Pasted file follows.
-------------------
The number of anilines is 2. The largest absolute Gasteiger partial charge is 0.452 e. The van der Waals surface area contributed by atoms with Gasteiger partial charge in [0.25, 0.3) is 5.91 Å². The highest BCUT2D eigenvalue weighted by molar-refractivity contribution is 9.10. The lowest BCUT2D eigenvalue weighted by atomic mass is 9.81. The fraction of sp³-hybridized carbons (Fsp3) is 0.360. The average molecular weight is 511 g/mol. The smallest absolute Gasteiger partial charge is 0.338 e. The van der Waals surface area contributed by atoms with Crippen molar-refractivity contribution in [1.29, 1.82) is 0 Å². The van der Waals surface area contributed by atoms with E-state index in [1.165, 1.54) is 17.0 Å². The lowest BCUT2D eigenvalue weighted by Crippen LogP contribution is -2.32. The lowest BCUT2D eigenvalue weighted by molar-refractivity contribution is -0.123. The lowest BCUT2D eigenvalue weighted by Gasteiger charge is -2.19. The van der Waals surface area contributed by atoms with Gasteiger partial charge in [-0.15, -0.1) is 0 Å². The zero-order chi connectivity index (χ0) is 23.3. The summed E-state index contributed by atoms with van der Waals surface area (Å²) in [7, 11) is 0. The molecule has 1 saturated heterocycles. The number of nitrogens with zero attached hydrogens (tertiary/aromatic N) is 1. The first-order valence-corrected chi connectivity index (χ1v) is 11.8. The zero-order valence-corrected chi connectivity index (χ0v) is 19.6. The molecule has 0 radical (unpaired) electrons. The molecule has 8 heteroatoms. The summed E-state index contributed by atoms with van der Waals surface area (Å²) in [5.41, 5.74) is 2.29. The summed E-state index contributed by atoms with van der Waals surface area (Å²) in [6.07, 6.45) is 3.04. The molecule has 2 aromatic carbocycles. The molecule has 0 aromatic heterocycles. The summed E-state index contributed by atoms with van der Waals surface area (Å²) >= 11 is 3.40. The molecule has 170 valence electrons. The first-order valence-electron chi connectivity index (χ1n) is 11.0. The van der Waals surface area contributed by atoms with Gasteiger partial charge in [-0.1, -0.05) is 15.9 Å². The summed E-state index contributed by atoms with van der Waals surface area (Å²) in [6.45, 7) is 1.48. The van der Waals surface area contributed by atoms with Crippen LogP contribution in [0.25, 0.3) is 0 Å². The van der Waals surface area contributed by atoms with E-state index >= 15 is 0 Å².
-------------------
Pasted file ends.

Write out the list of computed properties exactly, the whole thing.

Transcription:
The number of anilines is 2. The largest absolute Gasteiger partial charge is 0.452 e. The van der Waals surface area contributed by atoms with Gasteiger partial charge in [0.25, 0.3) is 5.91 Å². The highest BCUT2D eigenvalue weighted by molar-refractivity contribution is 9.10. The lowest BCUT2D eigenvalue weighted by atomic mass is 9.81. The fraction of sp³-hybridized carbons (Fsp3) is 0.360. The average molecular weight is 511 g/mol. The smallest absolute Gasteiger partial charge is 0.338 e. The van der Waals surface area contributed by atoms with Crippen molar-refractivity contribution in [1.29, 1.82) is 0 Å². The van der Waals surface area contributed by atoms with E-state index in [1.165, 1.54) is 17.0 Å². The lowest BCUT2D eigenvalue weighted by Crippen LogP contribution is -2.32. The lowest BCUT2D eigenvalue weighted by molar-refractivity contribution is -0.123. The lowest BCUT2D eigenvalue weighted by Gasteiger charge is -2.19. The van der Waals surface area contributed by atoms with Gasteiger partial charge in [-0.15, -0.1) is 0 Å². The zero-order chi connectivity index (χ0) is 23.3. The summed E-state index contributed by atoms with van der Waals surface area (Å²) in [7, 11) is 0. The molecule has 1 saturated heterocycles. The number of nitrogens with zero attached hydrogens (tertiary/aromatic N) is 1. The first-order valence-corrected chi connectivity index (χ1v) is 11.8. The zero-order valence-corrected chi connectivity index (χ0v) is 19.6. The molecule has 0 radical (unpaired) electrons. The molecule has 8 heteroatoms. The summed E-state index contributed by atoms with van der Waals surface area (Å²) in [5.41, 5.74) is 2.29. The summed E-state index contributed by atoms with van der Waals surface area (Å²) in [6.07, 6.45) is 3.04. The molecule has 2 aromatic carbocycles. The molecule has 0 aromatic heterocycles. The summed E-state index contributed by atoms with van der Waals surface area (Å²) >= 11 is 3.40. The molecule has 170 valence electrons. The first-order valence-electron chi connectivity index (χ1n) is 11.0. The van der Waals surface area contributed by atoms with Gasteiger partial charge in [-0.1, -0.05) is 15.9 Å². The summed E-state index contributed by atoms with van der Waals surface area (Å²) in [6.45, 7) is 1.48. The van der Waals surface area contributed by atoms with Crippen LogP contribution in [0.25, 0.3) is 0 Å². The van der Waals surface area contributed by atoms with E-state index >= 15 is 0 Å².